As a patrol officer, you are only doing your job when you stop a car for running a red light. Unfortunately, the driver of the car happens to be the mayor. You ticket her anyway, but the next morning you get called into the captain’s
office and told in no uncertain terms that you screwed up, because of an informal policy extending “courtesy” to city politicians. Several nights later you observe the mayor’s car weaving erratically across lanes and speeding.
What would you do? What if the driver were a fellow police officer?
What if the driver were a high school friend?
There is a well-known minor criminal in your district. Everyone is aware that he is engaged in a variety of crimes, including burglary, fencing, and drug dealing. However, you have been unable to make a case against him. Now he is the victim of a crime—he has been assaulted and robbed at gunpoint.
How would you treat his case?
You are completing an internship with a local police agency. The officers you ride with are great and let you come along on everything they do. One day the officer you are riding with takes you along on a drug raid. You are invited to come in when the house is secure, and you observe six young men sitting on two sofas in the living room. The officers are ransacking the house and asking the young men where they have hidden the drugs. Four of the youth are black and two are white. One of the officers walks behind the sofa where the blacks are sitting and slaps each one hard on the side of the head as he walks past. He ignores the two white boys sitting on the other sofa. You are shocked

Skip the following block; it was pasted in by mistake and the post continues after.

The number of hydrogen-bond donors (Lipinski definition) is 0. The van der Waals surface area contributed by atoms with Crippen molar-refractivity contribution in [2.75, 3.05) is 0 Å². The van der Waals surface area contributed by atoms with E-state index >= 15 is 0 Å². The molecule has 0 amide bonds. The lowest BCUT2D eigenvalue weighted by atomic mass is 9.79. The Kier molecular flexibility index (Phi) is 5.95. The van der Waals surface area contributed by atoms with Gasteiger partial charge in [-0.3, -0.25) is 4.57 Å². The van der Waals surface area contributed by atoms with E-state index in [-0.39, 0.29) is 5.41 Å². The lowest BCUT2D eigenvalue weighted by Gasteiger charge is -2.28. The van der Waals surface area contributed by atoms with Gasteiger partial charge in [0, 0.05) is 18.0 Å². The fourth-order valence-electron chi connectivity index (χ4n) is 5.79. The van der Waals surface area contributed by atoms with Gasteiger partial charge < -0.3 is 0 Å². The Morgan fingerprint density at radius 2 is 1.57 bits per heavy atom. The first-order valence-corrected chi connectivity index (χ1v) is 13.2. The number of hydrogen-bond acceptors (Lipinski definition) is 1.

by his actions, but you know that if you say anything, your chance of being hired by this agency will be very small. You desperately want a good recommendation from the officers you ride with.
What would you do?
You are a police officer in New Orleans. During the flood following Hurricane Katrina, you are ordered to patrol a section of the downtown area to prevent looting. The water is waist high in some places, and the stores and shops in this section of blocks are, for the most part, inundated with floodwater. You come upon one shop where the plate-glass window has been broken, and about a dozen people are coming out of the shop with clothing in their arms. You suspect that the shop’s contents will be written off anyway by the owners, and covered by insurance.
Should that make a difference in your decision?
What if the store were in an area of the city that wasn’t flooded and the contents were not ruined?
What if the people said they were desperate and didn’t have any clothes because their belongings were under water?
What if the items being taken were televisions and other electronics?
You are a rookie on traffic patrol. You watch as a young black man drives past you in a brandnew silver Porsche. You estimate the car’s value at around $40,000, yet the neighborhood you are patrolling in is characterized by low-income housing, cheap apartments, and tiny houses on the lowest end of the housing spectrum. You follow him and observe that he forgets to signal when he changes lanes. Ordinarily you wouldn’t waste your time on something so minor.
What would you do?
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